Taking time out?
I always get lots of queries at this time of year about annual leave. Employees are, quite understandably, asking to take time off to go on holiday or simply for childcare during the school holidays. But making sure you deal with requests properly is very important to avoid any accusations of unfairness or even discrimination, so making sure that you have a well-publicised policy in place is very important.
Employees have a right to have a minimum of 5.6 weeks of paid leave every year (or 12.07% of hours worked for those on a zero-hours contract), but the employer has the right to agree when that leave is taken. Most employers work on a “first come, first served” basis for applications to take leave, but by specifying that it has to be in writing will provide you with a documentary record should any disputes arise later.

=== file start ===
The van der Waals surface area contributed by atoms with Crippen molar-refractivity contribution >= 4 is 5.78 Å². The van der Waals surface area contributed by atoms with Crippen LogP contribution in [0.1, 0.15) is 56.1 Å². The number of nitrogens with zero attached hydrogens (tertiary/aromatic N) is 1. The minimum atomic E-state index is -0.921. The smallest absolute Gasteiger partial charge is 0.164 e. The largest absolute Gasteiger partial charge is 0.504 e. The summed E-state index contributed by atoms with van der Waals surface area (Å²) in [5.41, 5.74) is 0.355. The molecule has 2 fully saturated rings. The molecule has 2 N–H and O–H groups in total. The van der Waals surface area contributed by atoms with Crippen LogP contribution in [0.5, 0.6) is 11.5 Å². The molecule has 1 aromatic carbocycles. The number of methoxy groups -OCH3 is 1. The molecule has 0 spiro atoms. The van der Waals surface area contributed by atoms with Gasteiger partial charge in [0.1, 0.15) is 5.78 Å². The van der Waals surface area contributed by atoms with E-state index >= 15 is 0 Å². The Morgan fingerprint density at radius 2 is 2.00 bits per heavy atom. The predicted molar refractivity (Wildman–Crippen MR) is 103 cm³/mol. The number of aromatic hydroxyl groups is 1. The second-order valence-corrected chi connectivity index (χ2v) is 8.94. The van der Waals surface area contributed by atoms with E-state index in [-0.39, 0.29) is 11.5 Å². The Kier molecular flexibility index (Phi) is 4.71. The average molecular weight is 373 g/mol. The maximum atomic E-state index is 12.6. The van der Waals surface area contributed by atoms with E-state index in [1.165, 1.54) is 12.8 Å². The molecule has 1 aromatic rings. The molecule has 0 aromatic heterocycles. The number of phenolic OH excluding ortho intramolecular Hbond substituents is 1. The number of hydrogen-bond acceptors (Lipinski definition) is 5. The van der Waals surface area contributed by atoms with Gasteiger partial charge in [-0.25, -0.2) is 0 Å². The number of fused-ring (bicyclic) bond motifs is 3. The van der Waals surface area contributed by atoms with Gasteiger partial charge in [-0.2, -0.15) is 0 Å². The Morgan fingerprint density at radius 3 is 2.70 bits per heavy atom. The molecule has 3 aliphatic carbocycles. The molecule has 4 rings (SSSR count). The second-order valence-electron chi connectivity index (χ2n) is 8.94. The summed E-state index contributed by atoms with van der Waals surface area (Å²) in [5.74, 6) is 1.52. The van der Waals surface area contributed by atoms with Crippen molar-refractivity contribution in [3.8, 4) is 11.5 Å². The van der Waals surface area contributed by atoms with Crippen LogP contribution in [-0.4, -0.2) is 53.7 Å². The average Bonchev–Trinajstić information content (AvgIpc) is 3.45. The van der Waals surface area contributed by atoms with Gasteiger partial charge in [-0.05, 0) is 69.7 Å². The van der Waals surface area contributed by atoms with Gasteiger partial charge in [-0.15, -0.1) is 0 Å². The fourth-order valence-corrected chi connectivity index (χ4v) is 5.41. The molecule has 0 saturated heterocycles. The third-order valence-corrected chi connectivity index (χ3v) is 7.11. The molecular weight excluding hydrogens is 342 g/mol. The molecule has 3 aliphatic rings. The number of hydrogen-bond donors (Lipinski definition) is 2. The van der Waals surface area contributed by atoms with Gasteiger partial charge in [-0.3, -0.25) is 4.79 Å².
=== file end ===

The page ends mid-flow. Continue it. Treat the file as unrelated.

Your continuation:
The best place to set out the policy is in your employee handbook so that everyone has access to it. It is also a good idea to be clear about who makes the decisions; how much leave an employee can take at any one time; that the employee should not book to travel until they have received confirmation that their application has been accepted; and how to deal with situations where the employee is sick during their annual leave and what proof you require.
So if you want to avoid arguments about who takes their leave when – and what to do if someone phones in “sick” on dates when their leave request was previously refused, ask your HR adviser to ensure that you have a robust policy in place. Then you can have your own holiday without worrying about your business! If you would like more information or have any specific questions about the subject, please don’t hesitate to get in touch.
Posted on 25 May 2017